The law, backed by some Shia leaders who have been keen to set up a big, autonomous region in their oil-rich south, was passed in a session of parliament on Tuesday.
The vote was boycotted by the Accordance Front, the largest political bloc of the Sunni Arabs.
Hostility between rival political parties over federalism – one of post-war Iraq‘s most sensitive issues – is threatening the ability of the four-month-old national unity government to rein in mounting sectarian and ethnic violence.
Legislators loyal to Muqtada al-Sadr, a populist and radical Shia leader, and the smaller Shia Fadila party stayed away from Wednesday’s vote, showing Shia support for federalism is not unanimous.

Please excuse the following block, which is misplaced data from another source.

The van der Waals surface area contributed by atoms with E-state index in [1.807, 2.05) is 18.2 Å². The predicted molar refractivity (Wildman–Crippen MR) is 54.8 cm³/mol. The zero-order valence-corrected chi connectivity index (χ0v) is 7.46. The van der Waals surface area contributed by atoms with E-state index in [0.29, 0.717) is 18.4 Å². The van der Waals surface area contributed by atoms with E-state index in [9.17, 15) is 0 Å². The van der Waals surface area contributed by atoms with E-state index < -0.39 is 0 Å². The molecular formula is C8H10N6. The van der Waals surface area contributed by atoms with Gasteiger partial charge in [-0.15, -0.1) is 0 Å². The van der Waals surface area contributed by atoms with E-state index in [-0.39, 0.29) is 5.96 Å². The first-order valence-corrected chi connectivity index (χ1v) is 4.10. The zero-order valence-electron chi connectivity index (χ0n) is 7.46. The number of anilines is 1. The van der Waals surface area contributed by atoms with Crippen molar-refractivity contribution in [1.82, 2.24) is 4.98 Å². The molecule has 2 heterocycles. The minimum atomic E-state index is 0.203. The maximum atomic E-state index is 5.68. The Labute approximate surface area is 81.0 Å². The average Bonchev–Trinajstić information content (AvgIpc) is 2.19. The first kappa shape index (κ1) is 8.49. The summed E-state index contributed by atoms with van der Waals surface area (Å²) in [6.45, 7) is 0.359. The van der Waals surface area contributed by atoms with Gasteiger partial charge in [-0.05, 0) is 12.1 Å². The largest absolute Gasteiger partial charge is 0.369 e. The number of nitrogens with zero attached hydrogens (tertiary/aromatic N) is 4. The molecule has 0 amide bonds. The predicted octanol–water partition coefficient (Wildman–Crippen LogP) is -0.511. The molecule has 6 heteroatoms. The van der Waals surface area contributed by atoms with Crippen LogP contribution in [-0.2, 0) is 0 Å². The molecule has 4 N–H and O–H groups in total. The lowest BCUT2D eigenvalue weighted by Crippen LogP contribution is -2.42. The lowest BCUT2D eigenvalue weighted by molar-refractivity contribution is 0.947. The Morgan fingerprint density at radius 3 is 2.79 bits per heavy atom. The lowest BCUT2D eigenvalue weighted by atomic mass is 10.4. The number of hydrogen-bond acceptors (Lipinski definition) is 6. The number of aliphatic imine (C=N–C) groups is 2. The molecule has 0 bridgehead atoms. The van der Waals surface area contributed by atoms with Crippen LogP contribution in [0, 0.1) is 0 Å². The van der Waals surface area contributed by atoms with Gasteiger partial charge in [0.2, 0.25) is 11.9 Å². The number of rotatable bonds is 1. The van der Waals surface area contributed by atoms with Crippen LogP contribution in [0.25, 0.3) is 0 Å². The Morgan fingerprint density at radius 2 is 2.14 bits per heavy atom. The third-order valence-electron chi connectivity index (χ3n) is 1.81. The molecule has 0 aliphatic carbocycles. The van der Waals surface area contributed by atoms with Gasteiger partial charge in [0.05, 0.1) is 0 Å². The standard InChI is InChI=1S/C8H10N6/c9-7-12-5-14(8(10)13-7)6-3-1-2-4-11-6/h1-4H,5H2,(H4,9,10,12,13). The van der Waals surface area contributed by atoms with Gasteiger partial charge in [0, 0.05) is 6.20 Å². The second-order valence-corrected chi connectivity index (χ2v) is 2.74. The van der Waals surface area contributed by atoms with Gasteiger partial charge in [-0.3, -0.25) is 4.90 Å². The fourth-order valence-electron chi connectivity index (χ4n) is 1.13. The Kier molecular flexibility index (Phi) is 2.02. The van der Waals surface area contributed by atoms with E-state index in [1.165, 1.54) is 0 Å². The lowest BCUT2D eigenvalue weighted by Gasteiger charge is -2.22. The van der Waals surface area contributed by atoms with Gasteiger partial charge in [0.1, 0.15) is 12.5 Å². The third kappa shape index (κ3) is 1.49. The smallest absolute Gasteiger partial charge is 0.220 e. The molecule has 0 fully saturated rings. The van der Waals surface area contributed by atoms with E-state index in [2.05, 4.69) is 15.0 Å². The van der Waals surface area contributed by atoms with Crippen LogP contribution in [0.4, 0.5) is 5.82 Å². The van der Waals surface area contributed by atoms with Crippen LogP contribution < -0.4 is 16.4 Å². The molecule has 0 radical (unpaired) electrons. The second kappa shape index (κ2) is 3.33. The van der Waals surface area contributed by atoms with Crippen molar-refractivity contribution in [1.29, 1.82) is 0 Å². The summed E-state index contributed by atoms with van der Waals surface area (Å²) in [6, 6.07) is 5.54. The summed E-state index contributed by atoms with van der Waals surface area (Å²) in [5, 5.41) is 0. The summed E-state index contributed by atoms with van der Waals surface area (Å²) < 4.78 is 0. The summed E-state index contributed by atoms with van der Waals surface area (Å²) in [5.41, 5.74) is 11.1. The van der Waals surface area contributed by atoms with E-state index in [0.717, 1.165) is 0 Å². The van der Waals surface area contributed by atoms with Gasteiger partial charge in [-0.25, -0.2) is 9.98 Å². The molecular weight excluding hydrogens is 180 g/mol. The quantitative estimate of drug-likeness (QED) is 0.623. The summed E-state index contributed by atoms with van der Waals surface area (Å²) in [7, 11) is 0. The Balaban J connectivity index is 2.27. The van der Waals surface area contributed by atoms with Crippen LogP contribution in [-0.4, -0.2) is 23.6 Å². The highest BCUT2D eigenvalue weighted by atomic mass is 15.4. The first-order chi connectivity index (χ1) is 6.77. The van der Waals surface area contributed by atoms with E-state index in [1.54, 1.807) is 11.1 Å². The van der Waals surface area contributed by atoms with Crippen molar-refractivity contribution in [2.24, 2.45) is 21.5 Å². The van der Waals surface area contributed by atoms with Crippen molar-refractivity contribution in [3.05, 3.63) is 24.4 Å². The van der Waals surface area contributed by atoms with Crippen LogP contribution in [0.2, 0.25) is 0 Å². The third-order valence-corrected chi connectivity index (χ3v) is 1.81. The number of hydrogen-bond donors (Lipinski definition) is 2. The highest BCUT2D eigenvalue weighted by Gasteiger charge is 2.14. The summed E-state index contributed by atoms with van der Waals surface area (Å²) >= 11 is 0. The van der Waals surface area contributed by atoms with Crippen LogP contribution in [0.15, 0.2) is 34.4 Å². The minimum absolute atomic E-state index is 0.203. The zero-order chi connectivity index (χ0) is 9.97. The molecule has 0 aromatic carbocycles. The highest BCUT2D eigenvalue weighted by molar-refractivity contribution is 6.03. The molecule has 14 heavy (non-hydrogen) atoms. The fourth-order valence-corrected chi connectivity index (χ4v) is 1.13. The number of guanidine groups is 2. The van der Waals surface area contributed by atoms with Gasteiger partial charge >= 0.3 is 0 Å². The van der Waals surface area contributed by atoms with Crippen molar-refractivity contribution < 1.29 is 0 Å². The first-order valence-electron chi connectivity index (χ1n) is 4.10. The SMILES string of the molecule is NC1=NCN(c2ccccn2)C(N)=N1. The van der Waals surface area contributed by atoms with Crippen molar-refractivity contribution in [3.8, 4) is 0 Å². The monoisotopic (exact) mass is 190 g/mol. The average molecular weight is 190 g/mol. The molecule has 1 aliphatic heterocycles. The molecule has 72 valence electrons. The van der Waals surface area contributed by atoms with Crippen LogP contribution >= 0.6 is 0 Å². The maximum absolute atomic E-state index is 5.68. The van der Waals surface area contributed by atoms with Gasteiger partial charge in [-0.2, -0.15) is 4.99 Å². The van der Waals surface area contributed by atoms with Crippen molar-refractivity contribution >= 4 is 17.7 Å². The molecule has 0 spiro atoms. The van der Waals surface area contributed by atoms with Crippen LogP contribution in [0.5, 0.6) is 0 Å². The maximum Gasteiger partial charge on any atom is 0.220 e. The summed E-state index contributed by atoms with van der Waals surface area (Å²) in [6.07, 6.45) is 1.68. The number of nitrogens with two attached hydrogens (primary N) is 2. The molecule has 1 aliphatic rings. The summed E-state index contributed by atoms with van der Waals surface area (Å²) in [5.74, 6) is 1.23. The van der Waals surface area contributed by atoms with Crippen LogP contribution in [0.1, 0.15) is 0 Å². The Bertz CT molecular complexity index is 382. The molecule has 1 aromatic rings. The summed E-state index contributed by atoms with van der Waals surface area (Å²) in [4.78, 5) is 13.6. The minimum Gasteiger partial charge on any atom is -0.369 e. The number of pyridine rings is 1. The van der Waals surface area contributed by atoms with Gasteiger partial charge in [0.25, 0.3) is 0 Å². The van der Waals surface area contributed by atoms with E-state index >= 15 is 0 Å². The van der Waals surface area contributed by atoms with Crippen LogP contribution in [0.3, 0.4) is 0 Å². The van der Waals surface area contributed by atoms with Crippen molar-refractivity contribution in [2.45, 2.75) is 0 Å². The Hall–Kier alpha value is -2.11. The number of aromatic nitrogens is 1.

Shia and Sunni leaders last month agreed to put off implementation of the federalism law for at least 18 months, effectively delaying the creation of any autonomous regions until 2008.
Iraq’s Sunni Arabs fear that a federal Iraq would hand northern and southern oilfields to ethnic Kurds and Shia loyal to Iran respectively.
The biggest Shia party, SCIRI, proposes merging nine of Iraq‘s 18 provinces into one autonomous region in the mostly Shia south.
Sunnis want amendments to the constitution that keep the wealth distribution power in the hands of the central government.